Hedge Disclosures, Futures Prices, and Production Distortions
University of Minnesota - Carlson School of Management
University of Chicago - Booth School of Business
University of Illinois at Urbana-Champaign
December 7, 2000
In this paper, we identify social benefits to hedge accounting disclosures that have not previously been examined. We show that from the perspective of price efficiency in the futures market the key information that is provided by hedge accounting is information about firms' underlying risk exposures. Without this information, the futures price confounds information regarding firms' hedge-motivated trades with their speculative trades, making the futures price inefficient. Our model shows that an inefficient futures price causes significant externalities by distorting the production choices of an entire industry. In the presence of hedge disclosures, the futures price appropriately informs production decisions in the whole industry. In addition to distortion in production choices, we also investigate the effect of an inefficient futures price on the risk-sharing role of the futures market. We find that lack of appropriate information about hedge disclosures also distorts the risk-sharing role of the futures market, thereby resulting in an increase in risk premium embedded in the futures price. Using numerical calculations, we demonstrate that the magnitude of the distortions in expected industry output can be substantial.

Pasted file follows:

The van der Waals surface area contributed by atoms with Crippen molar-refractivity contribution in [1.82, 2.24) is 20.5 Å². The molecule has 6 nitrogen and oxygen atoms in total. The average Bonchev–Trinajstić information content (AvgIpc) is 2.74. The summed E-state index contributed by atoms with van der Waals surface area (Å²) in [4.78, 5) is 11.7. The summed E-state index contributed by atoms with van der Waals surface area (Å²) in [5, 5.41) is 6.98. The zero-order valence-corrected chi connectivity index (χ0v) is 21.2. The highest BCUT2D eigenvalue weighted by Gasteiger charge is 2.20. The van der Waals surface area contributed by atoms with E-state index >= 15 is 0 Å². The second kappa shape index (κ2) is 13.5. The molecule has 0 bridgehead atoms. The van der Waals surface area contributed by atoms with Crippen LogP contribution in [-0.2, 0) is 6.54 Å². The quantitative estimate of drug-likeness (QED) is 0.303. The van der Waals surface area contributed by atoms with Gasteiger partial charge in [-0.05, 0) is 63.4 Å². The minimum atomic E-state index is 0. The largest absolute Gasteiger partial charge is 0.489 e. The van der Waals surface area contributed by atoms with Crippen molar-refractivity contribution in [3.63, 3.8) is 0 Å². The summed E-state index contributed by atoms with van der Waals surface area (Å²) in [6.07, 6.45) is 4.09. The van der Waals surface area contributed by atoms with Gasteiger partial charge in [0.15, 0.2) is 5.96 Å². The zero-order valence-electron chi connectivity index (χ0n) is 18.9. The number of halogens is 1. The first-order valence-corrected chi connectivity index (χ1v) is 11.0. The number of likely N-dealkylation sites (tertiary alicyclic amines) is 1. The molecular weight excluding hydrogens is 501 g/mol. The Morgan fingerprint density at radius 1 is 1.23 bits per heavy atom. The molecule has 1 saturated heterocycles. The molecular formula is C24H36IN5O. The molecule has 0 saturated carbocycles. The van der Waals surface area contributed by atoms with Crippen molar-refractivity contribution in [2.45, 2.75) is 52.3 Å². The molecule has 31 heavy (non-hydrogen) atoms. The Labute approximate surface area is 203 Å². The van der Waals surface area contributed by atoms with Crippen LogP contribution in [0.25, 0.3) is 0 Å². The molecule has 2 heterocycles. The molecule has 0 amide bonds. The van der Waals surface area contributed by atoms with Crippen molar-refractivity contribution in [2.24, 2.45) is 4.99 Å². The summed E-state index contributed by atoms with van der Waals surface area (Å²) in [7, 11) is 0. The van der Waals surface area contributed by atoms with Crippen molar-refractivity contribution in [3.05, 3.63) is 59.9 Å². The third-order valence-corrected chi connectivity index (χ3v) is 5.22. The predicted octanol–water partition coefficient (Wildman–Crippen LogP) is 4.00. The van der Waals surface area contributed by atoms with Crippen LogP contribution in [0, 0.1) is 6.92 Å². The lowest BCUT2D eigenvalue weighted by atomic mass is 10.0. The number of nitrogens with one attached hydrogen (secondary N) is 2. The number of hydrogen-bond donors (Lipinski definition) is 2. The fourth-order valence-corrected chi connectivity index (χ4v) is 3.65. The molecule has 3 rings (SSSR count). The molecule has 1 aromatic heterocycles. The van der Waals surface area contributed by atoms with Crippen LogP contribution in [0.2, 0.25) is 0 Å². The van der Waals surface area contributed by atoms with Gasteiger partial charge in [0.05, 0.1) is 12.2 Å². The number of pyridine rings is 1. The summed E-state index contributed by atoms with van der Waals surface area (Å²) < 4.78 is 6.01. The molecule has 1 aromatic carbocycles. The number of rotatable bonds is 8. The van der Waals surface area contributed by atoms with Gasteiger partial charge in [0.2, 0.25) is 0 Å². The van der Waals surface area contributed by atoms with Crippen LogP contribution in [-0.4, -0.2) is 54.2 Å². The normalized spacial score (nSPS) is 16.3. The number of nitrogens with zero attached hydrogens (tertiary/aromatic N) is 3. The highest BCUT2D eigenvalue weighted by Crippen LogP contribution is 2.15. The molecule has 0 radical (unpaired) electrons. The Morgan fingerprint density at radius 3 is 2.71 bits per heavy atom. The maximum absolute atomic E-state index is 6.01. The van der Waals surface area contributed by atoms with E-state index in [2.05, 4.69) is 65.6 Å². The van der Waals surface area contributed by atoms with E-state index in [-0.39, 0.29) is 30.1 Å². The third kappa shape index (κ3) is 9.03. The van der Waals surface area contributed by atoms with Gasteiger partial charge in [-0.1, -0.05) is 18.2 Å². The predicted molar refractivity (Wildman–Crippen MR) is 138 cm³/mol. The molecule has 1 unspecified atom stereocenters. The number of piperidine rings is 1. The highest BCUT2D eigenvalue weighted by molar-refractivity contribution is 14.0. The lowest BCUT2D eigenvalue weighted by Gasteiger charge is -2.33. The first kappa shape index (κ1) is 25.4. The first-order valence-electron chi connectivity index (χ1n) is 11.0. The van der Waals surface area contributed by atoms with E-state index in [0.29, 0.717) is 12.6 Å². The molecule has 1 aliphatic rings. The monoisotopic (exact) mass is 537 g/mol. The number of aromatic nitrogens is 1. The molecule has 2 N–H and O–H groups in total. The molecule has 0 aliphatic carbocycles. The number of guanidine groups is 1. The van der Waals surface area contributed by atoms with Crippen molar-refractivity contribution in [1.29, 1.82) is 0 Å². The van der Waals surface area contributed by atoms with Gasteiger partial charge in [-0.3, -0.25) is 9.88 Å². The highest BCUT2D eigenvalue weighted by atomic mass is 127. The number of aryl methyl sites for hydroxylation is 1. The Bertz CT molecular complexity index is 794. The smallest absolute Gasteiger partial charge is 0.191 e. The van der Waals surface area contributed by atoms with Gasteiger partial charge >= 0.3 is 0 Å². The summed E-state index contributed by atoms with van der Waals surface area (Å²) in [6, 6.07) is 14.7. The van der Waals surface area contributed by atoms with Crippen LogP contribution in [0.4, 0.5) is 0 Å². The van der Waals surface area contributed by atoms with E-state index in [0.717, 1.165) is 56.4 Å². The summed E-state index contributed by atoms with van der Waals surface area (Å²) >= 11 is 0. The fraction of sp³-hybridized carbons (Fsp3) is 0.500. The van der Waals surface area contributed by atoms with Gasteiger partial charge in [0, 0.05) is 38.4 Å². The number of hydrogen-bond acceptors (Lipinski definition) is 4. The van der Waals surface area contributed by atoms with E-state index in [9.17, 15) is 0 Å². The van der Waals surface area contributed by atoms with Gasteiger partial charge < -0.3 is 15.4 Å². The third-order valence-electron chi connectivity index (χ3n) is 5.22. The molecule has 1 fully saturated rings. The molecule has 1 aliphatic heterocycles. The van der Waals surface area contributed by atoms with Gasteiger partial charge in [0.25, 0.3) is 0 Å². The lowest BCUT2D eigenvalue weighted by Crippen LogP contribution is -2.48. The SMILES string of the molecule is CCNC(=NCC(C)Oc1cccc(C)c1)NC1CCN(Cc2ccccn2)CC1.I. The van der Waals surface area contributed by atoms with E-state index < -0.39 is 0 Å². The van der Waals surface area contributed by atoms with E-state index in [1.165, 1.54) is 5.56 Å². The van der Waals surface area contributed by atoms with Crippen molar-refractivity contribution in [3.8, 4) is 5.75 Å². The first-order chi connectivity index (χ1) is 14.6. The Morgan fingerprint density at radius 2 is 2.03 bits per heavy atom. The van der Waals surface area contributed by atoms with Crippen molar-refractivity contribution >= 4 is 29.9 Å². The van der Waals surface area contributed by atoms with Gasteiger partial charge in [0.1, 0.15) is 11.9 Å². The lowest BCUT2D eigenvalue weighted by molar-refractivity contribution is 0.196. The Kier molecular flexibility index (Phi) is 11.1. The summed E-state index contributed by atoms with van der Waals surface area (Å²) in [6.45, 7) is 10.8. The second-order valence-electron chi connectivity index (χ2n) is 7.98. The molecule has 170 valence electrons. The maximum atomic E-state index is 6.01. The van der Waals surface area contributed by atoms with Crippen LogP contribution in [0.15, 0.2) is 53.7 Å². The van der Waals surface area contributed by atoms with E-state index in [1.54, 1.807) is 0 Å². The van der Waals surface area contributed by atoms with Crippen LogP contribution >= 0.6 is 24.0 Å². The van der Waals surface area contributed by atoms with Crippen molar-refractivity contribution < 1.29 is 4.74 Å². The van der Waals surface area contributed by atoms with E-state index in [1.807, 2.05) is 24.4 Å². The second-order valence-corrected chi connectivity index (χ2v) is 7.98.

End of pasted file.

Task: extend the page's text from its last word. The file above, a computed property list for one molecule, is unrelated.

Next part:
Number of Pages in PDF File: 45
Keywords: hedge disclosures; future prices; information efficiency; production distortions
Date posted: July 30, 2008
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